Clinical, anthropometric and laboratory measurements
The participants were interviewed by trained physicians to obtain past medical history and to collect information using a pretested questionnaire including familial history of non-communicable disease, smoking habits, reproductive history and assessment of physical activity . For collecting clinical data, weight was measured while the subjects were minimally clothed and without shoes using digital scales and was recorded to the nearest 100 g. Height was measured in a standing position without shoes using a tape meter while the shoulders were in a normal state. Body mass index (BMI) was calculated as weight in kilograms divided by height in meters squared. Waist circumference (WC) was measured at umbilical, without any pressure to body. To measure blood pressure, subjects were first made to rest for 15 minutes, when a qualified physician took the blood pressure twice in a seated position after one initial measurement for determining the peak inflation level using a standard mercury sphygmomanometer. Thereafter the mean of the two measurements was considered to be the participant’s blood pressure. A blood sample was taken after 12 to 14 h of overnight fasting for biochemical measurements. Biochemical analysis was conducted on fasting plasma samples; all blood analyses were carried out at the TLGS research laboratory on the day of blood collection. For the oral glucose tolerance test, 75 g glucose was administered orally to the subjects who did not use anti-diabetic medications and plasma glucose was measured 2 h after. Total cholesterol (TC) was assayed using the enzymatic colorimetric method with cholesterol esterase and cholesterol oxidase. Serum creatinine (Cr) levels were assayed by kinetic colorimetric Jaffe method. Analyses were performed using Pars Azmon kits (Pars AzmonInc, Tehran, Iran) and a Selectra 2 auto-analyzer (Vital Scientific, Spankeren, Netherlands). All samples were analyzed when internal quality control met the acceptable criteria. The intra- and inter-assay coefficients of variation were both <2.2% for plasma glucose and 0.5% and 2% for TC, respectively . The details and reference studies for anthropometric and blood pressure measurements as well as quality control in TLGS have been reported elsewhere .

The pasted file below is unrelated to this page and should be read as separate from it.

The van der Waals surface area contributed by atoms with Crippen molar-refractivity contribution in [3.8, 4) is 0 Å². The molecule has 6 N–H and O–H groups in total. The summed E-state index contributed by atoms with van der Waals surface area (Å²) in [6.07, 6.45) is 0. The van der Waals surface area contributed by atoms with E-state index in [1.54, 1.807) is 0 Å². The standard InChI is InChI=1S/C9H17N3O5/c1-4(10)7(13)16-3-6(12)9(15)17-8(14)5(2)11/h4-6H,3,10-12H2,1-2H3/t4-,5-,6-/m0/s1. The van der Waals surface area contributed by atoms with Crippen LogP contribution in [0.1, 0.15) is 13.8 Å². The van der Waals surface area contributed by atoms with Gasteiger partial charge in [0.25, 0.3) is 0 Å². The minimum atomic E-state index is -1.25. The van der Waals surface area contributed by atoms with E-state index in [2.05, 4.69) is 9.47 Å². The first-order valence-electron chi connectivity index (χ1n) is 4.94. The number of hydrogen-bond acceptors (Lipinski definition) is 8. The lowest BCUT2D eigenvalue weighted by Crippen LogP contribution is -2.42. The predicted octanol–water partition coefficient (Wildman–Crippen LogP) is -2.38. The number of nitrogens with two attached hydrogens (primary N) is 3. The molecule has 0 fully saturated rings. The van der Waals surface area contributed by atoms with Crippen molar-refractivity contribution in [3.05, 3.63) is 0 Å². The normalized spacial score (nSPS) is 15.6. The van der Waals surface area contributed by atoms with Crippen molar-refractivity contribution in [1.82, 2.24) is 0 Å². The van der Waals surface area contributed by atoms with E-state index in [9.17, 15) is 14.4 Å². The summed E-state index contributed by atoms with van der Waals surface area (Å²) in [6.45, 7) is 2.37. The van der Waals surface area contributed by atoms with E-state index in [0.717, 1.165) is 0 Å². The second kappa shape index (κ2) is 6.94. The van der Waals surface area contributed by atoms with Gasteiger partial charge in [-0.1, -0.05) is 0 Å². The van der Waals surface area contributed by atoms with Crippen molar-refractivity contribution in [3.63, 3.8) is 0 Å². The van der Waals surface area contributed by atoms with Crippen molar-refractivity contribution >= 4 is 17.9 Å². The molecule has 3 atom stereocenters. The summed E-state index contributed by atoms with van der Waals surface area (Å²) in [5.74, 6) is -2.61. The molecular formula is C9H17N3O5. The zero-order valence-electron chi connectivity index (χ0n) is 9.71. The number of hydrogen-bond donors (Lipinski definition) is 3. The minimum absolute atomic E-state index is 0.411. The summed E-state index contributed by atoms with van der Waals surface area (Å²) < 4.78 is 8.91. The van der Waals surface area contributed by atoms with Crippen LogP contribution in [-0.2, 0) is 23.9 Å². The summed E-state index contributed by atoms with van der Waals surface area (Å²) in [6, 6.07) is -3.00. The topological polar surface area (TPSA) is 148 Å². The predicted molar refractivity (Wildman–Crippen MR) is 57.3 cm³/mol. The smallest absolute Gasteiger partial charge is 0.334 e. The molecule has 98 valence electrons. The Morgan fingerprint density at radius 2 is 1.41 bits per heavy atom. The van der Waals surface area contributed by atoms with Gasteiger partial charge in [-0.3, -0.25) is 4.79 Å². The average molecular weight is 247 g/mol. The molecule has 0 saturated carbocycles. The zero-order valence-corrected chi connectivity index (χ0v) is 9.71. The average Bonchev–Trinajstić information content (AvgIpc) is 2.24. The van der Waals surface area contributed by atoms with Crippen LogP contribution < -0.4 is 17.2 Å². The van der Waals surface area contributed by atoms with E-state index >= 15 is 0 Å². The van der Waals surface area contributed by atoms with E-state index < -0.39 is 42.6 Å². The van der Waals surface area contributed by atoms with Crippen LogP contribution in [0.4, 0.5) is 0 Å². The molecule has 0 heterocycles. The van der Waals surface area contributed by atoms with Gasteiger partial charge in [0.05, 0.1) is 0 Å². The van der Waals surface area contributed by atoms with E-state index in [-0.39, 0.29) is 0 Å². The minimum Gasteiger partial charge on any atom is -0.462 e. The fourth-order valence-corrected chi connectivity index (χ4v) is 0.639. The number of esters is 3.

Details of cardiovascular outcomes have been published elsewhere [15, 18]. To summarize, each year, in a continuous manner, every participant of the TLGS was followed up for any medical event initially by telephone call; a trained nurse questioned each participant regarding any medical conditions leading to hospitalization in the past year and then, during a home or hospital visit, complementary data were collected by a trained physician. Data collected were then evaluated by an outcome committee consisting of a principal investigator, an internist, an endocrinologist, a cardiologist, an epidemiologist, the physician who collected the data and other invited experts as needed to assign a specific outcome for every event. CHD includes cases of definite myocardial infarction diagnosed by electrocardiography (ECG) and biomarkers (creatine phosphokinase-MB, lactate dehydrogenase, and troponin), probable myocardial infarction (positive ECG findings plus cardiac symptoms or signs and biomarkers showing negative or equivocal results), unstable angina pectoris (new cardiac symptoms or changing symptom patterns and positive ECG findings with normal biomarkers), angiographic-proven CHD, and CHD death. CVD is specified as a composite measure of any CHD events, stroke, or cerebrovascular death.